On Aug. 7, 1964, Morse spoke for nearly two hours on the Senate floor laying out his opposition to the resolution. While Morse objected to the U.S. engaging in a land war in Asia because of its “sheer stupidity,” as he put it, he had another reason to be so opposed to the Gulf of Tonkin Resolution — it violated the Constitution. Morse “was a constitutional law scholar and one of the first to claim that Congress was ceding its war powers to the executive with the Gulf of Tonkin Resolution,” said University of Oregon’s former president and current law professor Dave Frohnmayer.
Morse said that the resolution violated the Constitution not only by giving the president the power to authorize the use of military force without declaring war, but also by sending in troops to engage in warfare without a declaration of war by Congress. “...[N]o war has been declared in Southeast Asia, and until a war is declared, it is unconstitutional to send American boys to their death in South Vietnam, or anywhere else in Southeast Asia,” Morse told a reporter. “I don’t know why we think, just because we’re mighty, that we have the right to try to substitute might for right.”
When the Senate voted that day, the resolution passed with only Morse and Sen. Ernest Gruening of Alaska in opposition. Morse was the only one to speak against it on the Senate floor. It had already passed unanimously in the House.
“I believe that within the next century, future generations will look with dismay and great disappointment upon a Congress which is now about to make such a historic mistake,” Morse predicted.
With his vote, Morse became a hero for the anti-war movement. He continued his dissent against the war in Congress and in public, despite pushback from the White House and many press outlets. However, his focus on ending the war in Vietnam took its toll on his political career. In 1968, Morse lost his Senate seat to Robert Packwood, who said Morse was too preoccupied with the war to pay attention to the needs of the people in Oregon. Morse died in 1974, in the middle of a campaign to reclaim his Senate seat.
The Gulf of Tonkin vote, though it was repealed in 1971, has had a lasting effect on the U.S. In addition to its role in the escalation of the Vietnam War, the resolution set a precedent for delegation of war powers that the country has been grappling with since.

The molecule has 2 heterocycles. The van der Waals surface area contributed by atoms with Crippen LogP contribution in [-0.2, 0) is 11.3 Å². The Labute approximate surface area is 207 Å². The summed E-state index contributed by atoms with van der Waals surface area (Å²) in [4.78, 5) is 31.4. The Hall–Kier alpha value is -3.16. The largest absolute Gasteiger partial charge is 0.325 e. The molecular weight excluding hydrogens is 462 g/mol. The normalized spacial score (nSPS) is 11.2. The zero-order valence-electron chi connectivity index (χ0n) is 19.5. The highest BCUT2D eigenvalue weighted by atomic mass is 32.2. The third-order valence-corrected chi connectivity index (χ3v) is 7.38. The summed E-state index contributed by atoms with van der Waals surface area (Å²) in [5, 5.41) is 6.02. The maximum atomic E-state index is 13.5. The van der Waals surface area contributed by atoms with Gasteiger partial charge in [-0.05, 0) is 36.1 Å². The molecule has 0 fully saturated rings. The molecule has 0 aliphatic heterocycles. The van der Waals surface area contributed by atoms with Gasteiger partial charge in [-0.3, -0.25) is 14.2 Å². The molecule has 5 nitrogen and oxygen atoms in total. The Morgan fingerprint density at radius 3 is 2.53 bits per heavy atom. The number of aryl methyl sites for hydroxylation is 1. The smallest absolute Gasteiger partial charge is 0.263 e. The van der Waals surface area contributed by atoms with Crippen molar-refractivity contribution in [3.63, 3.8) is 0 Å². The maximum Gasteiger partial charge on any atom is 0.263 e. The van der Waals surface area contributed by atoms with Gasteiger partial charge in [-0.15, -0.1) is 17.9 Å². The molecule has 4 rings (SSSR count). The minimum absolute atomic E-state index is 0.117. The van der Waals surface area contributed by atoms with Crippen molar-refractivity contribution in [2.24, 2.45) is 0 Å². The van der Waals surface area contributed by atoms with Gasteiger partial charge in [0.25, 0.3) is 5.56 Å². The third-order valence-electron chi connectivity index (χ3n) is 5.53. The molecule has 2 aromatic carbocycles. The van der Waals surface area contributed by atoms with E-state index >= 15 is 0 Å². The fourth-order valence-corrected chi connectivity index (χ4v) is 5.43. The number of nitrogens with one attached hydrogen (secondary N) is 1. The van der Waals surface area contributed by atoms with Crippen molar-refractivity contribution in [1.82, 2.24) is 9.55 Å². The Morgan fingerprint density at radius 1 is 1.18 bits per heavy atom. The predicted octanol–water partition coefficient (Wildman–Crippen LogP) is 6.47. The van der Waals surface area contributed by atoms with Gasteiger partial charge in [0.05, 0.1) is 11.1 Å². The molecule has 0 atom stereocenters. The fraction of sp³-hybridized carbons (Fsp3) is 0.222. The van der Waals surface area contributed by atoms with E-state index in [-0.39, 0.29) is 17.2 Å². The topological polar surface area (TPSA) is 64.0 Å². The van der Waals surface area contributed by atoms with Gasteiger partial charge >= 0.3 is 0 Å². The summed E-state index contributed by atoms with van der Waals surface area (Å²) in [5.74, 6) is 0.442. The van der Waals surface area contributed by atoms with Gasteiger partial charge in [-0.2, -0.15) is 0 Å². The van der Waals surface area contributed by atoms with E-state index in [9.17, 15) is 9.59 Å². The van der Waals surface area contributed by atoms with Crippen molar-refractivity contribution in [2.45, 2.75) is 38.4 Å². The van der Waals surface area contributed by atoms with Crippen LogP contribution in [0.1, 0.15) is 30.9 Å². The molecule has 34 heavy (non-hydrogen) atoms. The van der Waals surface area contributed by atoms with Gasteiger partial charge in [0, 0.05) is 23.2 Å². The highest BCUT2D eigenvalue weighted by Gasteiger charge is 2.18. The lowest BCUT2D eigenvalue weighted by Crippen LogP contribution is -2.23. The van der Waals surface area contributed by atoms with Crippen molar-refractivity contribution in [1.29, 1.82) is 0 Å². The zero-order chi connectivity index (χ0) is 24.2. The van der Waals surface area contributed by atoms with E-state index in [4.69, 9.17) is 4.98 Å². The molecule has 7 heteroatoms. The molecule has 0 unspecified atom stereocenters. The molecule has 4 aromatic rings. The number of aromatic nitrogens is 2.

The Wayne Morse Center for Law and Politics, along with the Oregon Historical Society and the World Affairs Council of Oregon, is commemorating the anniversary of the vote with the Wayne Morse Legacy Series.
“We felt like the Gulf of Tonkin vote was a main turning point. It signaled the shift from covert actions to overt war that changed our country forever,” said Hallock, who spearheaded the planning of the series.
The series, which is free and open to the public, began with a talk by U.S. Sen. Ron Wyden of Oregon on March 18. The series continues with more events in Portland, Eugene and Washington, D.C., through October 2014. It highlights Morse’s dissent on the Gulf of Tonkin Resolution and shows the continuing relevance of his principles to modern-day issues.
“Wayne Morse was prescient on many matters of foreign and military policy. The issues of war powers and when to use force abroad remain relevant today,” notes Frohnmayer, who is on the steering committee that helped Hallock choose topics for the series.
While some events in the Wayne Morse Legacy Series are specifically about what happened in Vietnam, others deal with the related topics that particularly concerned Morse — government transparency, war powers, secrecy and intelligence. “Much of Senator Morse’s battle against excessive national security secrecy resonates in today’s interactions between the congress and the executive branch,” Wyden said in his March 18 lecture on “National Security, Civil Liberties and the Surveillance State.”
An upcoming highlight of the series is “The Echoes of Vietnam” on Sept. 4 in Portland. It features Daniel Ellsberg, who released the Pentagon Papers, classified documents related to the U.S. involvement in Vietnam.
Were Wayne Morse in the Senate today, he would likely be voicing serious concerns about national security, foreign policy and war powers, Hallock said. “It is like déjà vu — there is a certain symmetry to the issues and the nature of the debate.”
Wayne Morse: A Political Biography; The Avalon Project of Yale Law Library; Congressional Record.
ABOUT THE AUTHOR
Abbie Stillie is the communications coordinator for the Wayne Morse Center for Law and Politics at the University of Oregon.